This key sounds excruciating (and it is, unless you have another project to work on), but it's an incredibly powerful tool. Have you ever picked up something you wrote a long time ago and spotted all manner of things you'd never have let out in public if you'd caught them the first time? That is the power of time: you have NO idea what a difference it makes to come at your work with fresh eyes.

Editing Tip #2: Get some hot tea and cough drops, and read the whole thing out loud.

Your throat will not thank you for this, but your brain will. It's a funny thing that when we read out loud, we discover the dialog that doesn't work, or the thought-pattern that made a lot more sense in our heads. When we read out loud, it's more obvious which bits and pieces don't fit like we thought.

This one can take a while. Days, even. It's worth the investment. Read your work out loud and see what you find.

Editing Tip #3: Ask yourself THE QUESTION: If you cut this scene/line/character/chapter/paragraph, would anything change?

This is the heart of self-editing, and it is the most difficult. That scene — it may be cute, but is it needed? That conversation — it may seem like it builds character, but does it actually do anything beyond taking up space? Let me ask you again: if you cut that thing (paragraph, chapter, sentence, etc.), would anything change?

This is verging on Stephen King's ubiquitous quote: “Kill your darlings, kill your darlings, even when it breaks your egocentric little scribbler’s heart, kill your darlings.” And this is so very HARD.

Why You Need to Edit (and Kill Your Darlings)

As a personal example, let me tell you a story. I wrote a book which was published in 2012. It involves insanely powerful aliens enslaved to the human race, and at one point, I wrote them a queen. She was awesome. Her skin was the color of eggplant, and she could manipulate matter with simple thought. She was utterly unafraid of anything. I loved her.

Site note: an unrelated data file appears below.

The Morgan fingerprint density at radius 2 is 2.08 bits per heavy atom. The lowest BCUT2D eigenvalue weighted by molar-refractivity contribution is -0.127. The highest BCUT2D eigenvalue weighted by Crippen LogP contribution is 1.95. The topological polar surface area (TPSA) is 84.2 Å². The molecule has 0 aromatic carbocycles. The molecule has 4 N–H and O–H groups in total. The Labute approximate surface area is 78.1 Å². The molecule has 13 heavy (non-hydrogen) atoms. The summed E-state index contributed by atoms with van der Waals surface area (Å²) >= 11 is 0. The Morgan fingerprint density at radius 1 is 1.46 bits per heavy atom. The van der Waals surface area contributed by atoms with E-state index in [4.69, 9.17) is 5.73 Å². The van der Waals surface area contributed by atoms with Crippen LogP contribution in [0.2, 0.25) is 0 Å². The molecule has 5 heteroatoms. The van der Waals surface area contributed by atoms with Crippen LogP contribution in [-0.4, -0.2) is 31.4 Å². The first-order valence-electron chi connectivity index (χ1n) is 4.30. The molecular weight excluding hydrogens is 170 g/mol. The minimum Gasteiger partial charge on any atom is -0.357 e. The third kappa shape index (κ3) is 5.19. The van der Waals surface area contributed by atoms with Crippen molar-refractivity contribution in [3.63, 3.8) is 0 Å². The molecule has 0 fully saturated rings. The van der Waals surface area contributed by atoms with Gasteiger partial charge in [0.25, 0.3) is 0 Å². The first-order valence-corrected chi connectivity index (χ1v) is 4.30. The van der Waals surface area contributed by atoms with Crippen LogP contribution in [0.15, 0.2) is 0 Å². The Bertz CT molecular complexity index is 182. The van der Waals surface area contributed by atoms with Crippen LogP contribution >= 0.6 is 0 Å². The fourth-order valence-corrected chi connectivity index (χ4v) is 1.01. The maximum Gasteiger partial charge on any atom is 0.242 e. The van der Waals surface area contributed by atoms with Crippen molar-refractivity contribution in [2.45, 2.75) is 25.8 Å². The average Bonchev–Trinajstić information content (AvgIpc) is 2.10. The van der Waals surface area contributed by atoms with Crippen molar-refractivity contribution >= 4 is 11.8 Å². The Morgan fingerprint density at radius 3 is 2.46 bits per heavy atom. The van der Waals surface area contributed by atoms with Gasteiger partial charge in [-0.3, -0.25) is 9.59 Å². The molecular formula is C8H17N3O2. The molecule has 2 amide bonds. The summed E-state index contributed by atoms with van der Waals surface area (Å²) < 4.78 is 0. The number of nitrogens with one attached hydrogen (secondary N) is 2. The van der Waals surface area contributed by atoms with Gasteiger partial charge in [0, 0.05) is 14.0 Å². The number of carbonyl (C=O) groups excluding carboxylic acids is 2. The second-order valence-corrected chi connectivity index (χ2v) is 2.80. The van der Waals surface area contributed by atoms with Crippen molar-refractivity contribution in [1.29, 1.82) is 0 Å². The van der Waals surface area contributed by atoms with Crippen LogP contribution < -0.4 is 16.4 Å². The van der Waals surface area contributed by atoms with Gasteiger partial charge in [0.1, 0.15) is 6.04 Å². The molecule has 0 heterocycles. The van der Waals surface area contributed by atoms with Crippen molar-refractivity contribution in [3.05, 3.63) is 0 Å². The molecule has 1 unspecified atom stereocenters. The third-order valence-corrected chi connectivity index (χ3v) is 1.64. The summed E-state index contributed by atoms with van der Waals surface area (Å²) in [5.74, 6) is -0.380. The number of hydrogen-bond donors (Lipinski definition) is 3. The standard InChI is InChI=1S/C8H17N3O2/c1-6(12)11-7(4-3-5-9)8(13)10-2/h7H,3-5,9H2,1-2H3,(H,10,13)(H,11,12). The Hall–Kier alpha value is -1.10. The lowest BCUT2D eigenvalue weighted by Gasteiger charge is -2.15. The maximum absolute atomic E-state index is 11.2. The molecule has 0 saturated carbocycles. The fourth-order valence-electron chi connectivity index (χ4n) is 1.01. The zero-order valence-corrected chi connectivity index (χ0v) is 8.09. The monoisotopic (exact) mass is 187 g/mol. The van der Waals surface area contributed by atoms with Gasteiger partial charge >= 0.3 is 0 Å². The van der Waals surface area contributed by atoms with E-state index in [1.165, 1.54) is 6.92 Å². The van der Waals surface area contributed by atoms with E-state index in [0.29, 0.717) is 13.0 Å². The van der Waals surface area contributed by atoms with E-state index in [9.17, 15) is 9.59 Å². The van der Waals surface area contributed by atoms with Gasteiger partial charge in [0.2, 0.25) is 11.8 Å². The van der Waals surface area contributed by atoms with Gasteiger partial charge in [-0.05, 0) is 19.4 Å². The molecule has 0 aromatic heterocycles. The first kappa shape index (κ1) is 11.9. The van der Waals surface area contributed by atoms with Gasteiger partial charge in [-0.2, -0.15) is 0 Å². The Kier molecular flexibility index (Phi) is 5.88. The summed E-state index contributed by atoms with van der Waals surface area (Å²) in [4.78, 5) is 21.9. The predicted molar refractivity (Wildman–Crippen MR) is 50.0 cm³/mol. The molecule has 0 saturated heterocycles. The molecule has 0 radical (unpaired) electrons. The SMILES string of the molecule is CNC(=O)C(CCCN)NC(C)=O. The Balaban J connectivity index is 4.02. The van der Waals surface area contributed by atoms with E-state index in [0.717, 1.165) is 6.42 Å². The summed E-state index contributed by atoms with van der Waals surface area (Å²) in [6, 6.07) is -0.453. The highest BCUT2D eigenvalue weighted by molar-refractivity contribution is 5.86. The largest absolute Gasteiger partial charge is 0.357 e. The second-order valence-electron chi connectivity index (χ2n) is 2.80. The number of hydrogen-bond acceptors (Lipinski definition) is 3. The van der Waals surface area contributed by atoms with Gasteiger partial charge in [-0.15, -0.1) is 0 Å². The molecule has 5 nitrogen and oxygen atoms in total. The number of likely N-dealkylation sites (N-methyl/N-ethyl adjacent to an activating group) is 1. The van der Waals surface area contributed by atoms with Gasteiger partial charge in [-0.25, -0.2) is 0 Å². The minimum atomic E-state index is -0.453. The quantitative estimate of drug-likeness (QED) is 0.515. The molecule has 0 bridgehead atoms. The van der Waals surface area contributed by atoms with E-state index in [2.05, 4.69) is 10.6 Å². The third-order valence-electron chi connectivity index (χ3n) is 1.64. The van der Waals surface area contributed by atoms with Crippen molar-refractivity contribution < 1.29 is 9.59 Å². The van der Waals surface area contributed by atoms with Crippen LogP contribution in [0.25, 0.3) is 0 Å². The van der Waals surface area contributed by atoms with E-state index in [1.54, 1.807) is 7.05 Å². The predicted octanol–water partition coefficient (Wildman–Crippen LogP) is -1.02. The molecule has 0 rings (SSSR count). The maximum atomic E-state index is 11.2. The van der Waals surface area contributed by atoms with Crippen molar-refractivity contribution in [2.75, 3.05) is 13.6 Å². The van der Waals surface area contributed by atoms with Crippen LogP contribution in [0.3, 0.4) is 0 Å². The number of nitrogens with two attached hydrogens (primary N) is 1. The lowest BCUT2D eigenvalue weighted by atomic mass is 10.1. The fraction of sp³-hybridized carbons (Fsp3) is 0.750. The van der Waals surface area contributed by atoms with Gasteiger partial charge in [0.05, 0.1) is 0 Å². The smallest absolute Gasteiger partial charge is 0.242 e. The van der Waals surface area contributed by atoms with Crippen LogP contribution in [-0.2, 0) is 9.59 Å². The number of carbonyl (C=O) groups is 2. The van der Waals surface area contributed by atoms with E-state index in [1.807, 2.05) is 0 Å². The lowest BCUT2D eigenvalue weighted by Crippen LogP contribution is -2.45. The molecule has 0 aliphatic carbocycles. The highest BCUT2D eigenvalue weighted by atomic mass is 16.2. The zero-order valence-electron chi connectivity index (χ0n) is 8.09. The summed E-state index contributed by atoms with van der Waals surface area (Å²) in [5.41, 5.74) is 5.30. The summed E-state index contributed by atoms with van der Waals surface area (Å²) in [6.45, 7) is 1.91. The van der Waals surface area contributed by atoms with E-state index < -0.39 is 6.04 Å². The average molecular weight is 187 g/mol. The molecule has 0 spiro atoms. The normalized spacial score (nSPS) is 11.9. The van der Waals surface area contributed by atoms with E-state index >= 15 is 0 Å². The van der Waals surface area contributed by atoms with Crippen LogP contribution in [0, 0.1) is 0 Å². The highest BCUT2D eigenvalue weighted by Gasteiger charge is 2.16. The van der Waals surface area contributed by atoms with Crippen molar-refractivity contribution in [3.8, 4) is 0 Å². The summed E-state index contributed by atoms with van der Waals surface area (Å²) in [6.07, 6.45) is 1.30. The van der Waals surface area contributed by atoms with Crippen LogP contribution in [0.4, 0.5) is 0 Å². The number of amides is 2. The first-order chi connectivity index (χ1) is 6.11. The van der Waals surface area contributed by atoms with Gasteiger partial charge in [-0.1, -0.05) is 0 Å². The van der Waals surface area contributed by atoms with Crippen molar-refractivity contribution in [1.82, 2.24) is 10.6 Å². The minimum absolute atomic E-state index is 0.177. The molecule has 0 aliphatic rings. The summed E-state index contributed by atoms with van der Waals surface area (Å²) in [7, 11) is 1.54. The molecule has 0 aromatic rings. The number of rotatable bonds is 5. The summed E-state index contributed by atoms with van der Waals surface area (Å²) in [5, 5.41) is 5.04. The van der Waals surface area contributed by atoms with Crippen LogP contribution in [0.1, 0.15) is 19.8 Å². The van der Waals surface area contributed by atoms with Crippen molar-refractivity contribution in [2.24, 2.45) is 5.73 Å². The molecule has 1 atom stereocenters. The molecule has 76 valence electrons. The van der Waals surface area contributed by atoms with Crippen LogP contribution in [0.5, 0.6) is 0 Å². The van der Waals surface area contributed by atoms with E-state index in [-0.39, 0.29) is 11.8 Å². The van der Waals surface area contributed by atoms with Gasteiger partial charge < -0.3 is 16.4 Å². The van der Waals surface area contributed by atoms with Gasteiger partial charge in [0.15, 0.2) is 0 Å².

Unfortunately, her only reason for existence was being awesome, and that's not good enough.

I realized this on my third read-through. She was cool; but she didn't really have a natural entry point into the plot, regardless of where I shoe-horned her (and I tried in numerous places). Given that the aliens in question did not actually breed (or have royalty, or politics, or social systems of any kind), she didn't really have a point, either.

I really wrestled with this. I love strong female characters, and she was a doozy. But I had to ask myself the question, and you know what I realized? Cutting her made no difference at all.


The plot didn't change.

The characters didn't change.

The outcome of the story didn't change.

In fact, one of the other aliens (who DID have a plotty purpose) fit better in the scene I'd written her into. And so, though it broke my egocentric little scribbler's heart, I removed her from the book.

And the book read better.

She didn't even leave a her-shaped hole behind.

This really, genuinely is the hardest question to ask yourself, but it is worth it. If you want your entire story to matter, if you want every scene to count, you have to ask yourself the question: if you cut it, does anything change?

If the answer is no, cut it. Paste it into another file so you don't lose it, but keep it out of your primary work.

Your manuscript—and your readers—will thank you.

How about you? Have you edited your work lately? Let me know in the comments section.


For practice today, choose a piece you've written and ask yourself the question, if you cut this scene/line/character/chapter/paragraph, would anything change? Edit for fifteen minutes.

When your time is up, either post your cleaned-up scene in the comments section, or tell us what you've realized it needed. And if you post, please be sure to give feedback to your fellow writers.

Now go edit like a pro.

Best-Selling author Ruthanne Reid has led a convention panel on world-building, taught courses on plot and character development, and was keynote speaker for The Write Practice 2021 Spring Retreat.

Author of two series with five books and fifty short stories, Ruthanne has lived in her head since childhood, when she wrote her first story about a pony princess and a genocidal snake-kingdom, using up her mom’s red typewriter ribbon.

When she isn’t reading, writing, or reading about writing, Ruthanne enjoys old cartoons with her husband and two cats, and dreams of living on an island beach far, far away.

P.S. Red is still her favorite color.